There was a time where I was traveling as many as 250 days out of the year, but now I’ve pared that down to an average of one to two weeks per month, which is a bit more manageable. And a lot of our travel is in the drive market, too, which means we’re not always dealing with the hassle of an airport. My husband and I own a media production company, so many of our clients are on retainer, where we’re handling their strategy and marketing assets, meaning we visit the same destinations a few times a year for client visits, which I prefer these days to constantly visiting somewhere new on every trip. There’s a beauty in really learning a city intimately, which is what we’ve been able to do with several U.S. destinations we’ve worked with on multiple projects.
You’re currently based near Nashville, Tennessee. What makes Nashville a great travel destination? What do you suggest people do when they visit?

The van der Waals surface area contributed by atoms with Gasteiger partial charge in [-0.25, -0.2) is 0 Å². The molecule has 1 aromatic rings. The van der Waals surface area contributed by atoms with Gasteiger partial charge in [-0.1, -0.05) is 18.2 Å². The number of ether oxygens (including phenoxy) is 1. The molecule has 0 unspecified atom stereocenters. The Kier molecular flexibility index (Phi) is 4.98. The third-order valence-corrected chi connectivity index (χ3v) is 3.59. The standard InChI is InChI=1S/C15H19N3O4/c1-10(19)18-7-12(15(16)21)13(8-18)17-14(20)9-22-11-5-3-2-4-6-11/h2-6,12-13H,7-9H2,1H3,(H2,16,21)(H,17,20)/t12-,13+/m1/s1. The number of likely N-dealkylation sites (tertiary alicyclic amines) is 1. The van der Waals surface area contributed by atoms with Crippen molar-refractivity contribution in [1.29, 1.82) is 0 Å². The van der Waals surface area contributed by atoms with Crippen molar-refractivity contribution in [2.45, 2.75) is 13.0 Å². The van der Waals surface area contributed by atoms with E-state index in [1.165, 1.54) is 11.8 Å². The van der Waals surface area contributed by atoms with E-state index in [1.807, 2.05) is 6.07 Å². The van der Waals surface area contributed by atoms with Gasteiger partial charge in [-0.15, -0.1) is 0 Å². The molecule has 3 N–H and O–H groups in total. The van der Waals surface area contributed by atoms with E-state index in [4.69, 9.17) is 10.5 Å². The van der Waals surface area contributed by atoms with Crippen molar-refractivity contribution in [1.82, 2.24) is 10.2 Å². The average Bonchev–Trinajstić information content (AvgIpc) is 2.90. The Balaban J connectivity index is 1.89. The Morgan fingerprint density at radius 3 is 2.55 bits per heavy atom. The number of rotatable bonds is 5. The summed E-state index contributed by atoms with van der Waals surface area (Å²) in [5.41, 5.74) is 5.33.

Nashville has a bit of everything, which is why people love it, and it’s also very central with great airlift to pretty much every major city in America. But I must say this first: Get. Off. Broadway! For those who haven’t been to Nashville, Broadway is the collection of Honky Tonks that once were what gave the city some of its charm, but lately have just become downright eyesores (thanks to no fewer than a dozen country music bros opening up massive bars branded with their names, face palm). Downtown Nashville has become a combination of Times Square and the Vegas Strip, and no Tennessean I know is happy with these dramatic changes that include pedal taverns galore, hot tubs on wheels (no, really), party hearses, John Deere tractors hauling bachelorette parties and all other manners of sin.